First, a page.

The Bluebird Books is a series of novels popular with teenage girls in the 1910s and 1920s. The series was begun by L. Frank Baum using his Edith Van Dyne pseudonym, then continued by at least three others, all using the same pseudonym. Baum wrote the first four books in the series, possibly with help from his son, Harry Neal Baum, on the third. The books are concerned with adolescent girl detectives— a concept Baum had experimented with earlier, in The Daring Twins (1911) and Phoebe Daring (1912)...

Mary Louise Solves a Mystery by L. Frank Baum Mary Louise Solves a Mystery

The Bluebird Books is a series of novels popular with teenage girls in the 1910s and 1920s. The series was begun by L. Frank Baum using his Edith Van Dyne pseudonym, then continued by at least three others, all using the same pseudonym. Baum wrote the first four books in the series, possibly with help from his son, Harry Neal Baum, on the third. The books are concerned with adolescent girl detectives— a concept Baum had experimented with earlier, in The Daring Twins (1911) and Phoebe Daring (1912)...

Mary Louise in the Country by L. Frank Baum Mary Louise in the Country

The Bluebird Books is a series of novels popular with teenage girls in the 1910s and 1920s. The series was begun by L. Frank Baum using his Edith Van Dyne pseudonym, then continued by at least three others, all using the same pseudonym. Baum wrote the first four books in the series, possibly with help from his son, Harry Neal Baum, on the third. The books are concerned with adolescent girl detectives— a concept Baum had experimented with earlier, in The Daring Twins (1911) and Phoebe Daring (1912)...

Mary Louise and the Liberty Girls by L. Frank Baum Mary Louise and the Liberty Girls

The Bluebird Books is a series of novels popular with teenage girls in the 1910s and 1920s. The series was begun by L. Frank Baum using his Edith Van Dyne pseudonym, then continued by at least three others, all using the same pseudonym. Baum wrote the first four books in the series, possibly with help from his son, Harry Neal Baum, on the third. The books are concerned with adolescent girl detectives— a concept Baum had experimented with earlier, in The Daring Twins (1911) and Phoebe Daring (1912)...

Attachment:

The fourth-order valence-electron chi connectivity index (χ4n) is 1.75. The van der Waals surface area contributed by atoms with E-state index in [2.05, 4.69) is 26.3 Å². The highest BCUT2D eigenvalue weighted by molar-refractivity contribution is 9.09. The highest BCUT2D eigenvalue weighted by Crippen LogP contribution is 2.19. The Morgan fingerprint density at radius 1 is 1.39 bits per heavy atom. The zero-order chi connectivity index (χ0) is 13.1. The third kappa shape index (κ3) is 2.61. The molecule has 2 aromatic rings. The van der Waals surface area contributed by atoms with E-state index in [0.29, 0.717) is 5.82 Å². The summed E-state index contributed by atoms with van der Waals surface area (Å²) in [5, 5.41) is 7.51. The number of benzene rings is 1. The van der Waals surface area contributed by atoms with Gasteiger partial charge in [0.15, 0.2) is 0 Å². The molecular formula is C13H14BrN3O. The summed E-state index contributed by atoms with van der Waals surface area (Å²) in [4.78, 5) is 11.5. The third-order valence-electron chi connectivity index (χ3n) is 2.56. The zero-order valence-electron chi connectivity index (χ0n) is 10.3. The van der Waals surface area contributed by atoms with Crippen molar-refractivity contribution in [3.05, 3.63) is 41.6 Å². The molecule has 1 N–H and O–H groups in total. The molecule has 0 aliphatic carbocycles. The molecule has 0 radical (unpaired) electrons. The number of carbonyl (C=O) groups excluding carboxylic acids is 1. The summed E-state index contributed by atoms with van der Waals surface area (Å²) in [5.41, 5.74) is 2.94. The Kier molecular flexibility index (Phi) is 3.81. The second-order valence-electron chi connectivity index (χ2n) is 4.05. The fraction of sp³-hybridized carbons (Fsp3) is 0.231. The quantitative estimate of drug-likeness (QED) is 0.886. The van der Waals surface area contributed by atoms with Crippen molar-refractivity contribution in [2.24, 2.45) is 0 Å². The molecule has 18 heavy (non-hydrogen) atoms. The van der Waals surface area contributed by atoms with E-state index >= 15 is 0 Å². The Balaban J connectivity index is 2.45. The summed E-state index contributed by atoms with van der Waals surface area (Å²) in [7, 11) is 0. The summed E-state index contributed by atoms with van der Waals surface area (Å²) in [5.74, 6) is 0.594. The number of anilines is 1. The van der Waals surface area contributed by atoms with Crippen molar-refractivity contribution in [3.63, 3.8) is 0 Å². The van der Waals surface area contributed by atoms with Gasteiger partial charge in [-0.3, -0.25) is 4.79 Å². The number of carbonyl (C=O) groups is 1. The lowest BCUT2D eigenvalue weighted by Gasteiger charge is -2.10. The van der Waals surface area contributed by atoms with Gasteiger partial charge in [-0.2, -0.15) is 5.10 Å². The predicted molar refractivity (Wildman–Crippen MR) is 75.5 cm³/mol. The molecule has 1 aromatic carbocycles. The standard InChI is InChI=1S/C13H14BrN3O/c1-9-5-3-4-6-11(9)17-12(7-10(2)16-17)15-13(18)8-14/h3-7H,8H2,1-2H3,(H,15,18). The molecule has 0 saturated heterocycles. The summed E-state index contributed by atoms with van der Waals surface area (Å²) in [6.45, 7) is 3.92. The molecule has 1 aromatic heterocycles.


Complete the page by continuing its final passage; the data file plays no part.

By: Edgar Rice Burroughs (1875-1950)

A Princess of Mars by Edgar Rice Burroughs A Princess of Mars

Burroughs’ first published book, as well as the first book in the Barsoom series, A Princess of Mars is a science fiction novel following the adventures of the heroic John Carter, after he is mysteriously transported to the planet Mars where he meets its divided inhabitants. The novel is considered to be a seminal for the planetary romance, which is a sub-genre of science fantasy. Burroughs’ book has also inspired a number of well known science fiction writers during the beginning of the 20th century...

By: Oscar Wilde (1854-1900)

Lady Windermere's Fan by Oscar Wilde Lady Windermere's Fan

Lady Windermere’s Fan: A Play About a Good Woman is a four act comedy by Oscar Wilde, published in 1893. As in some of his other comedies, Wilde satirizes the morals of Victorian society, and attitudes between the sexes. The action centres around a fan given to Lady Windermere as a present by her husband, and the ball held that evening to celebrate her 21st birthday.

By: G. K. Chesterton (1874-1936)

The Man Who was Thursday by G. K. Chesterton The Man Who was Thursday

Two poets in a London park at sunset, debating on the attributes of poetry and whether it's really a metaphor for anarchy. A group that meets in secret, planning to overthrow the world order. Disguises and deceptions, ideals and ideology. A medley of themes and genres makes this a great read for anyone who's a fan of Chesterton and his iconic Father Brown. The Man Who Was Thursday includes Chesterton's favorite theme of Christianity with touches of delightful humor to enliven the twists and turns that abound throughout the book...

The Man Who Knew Too Much by G. K. Chesterton The Man Who Knew Too Much

Robbery, murder and treason. Strange happenings in quiet English villages. A book critic who happens to find a corpse with its head crushed, an Irish freedom fighter framed for a crime, the disappearance of a valuable coin, a strange dispute over a property claim and a host of other intriguing situations make up the contents of G K Chesterton's collection of short stories The Man Who Knew Too Much. For fans of Chesterton's immortal clerical sleuth, Father Brown, these stories are equally delightful and intricately wrought...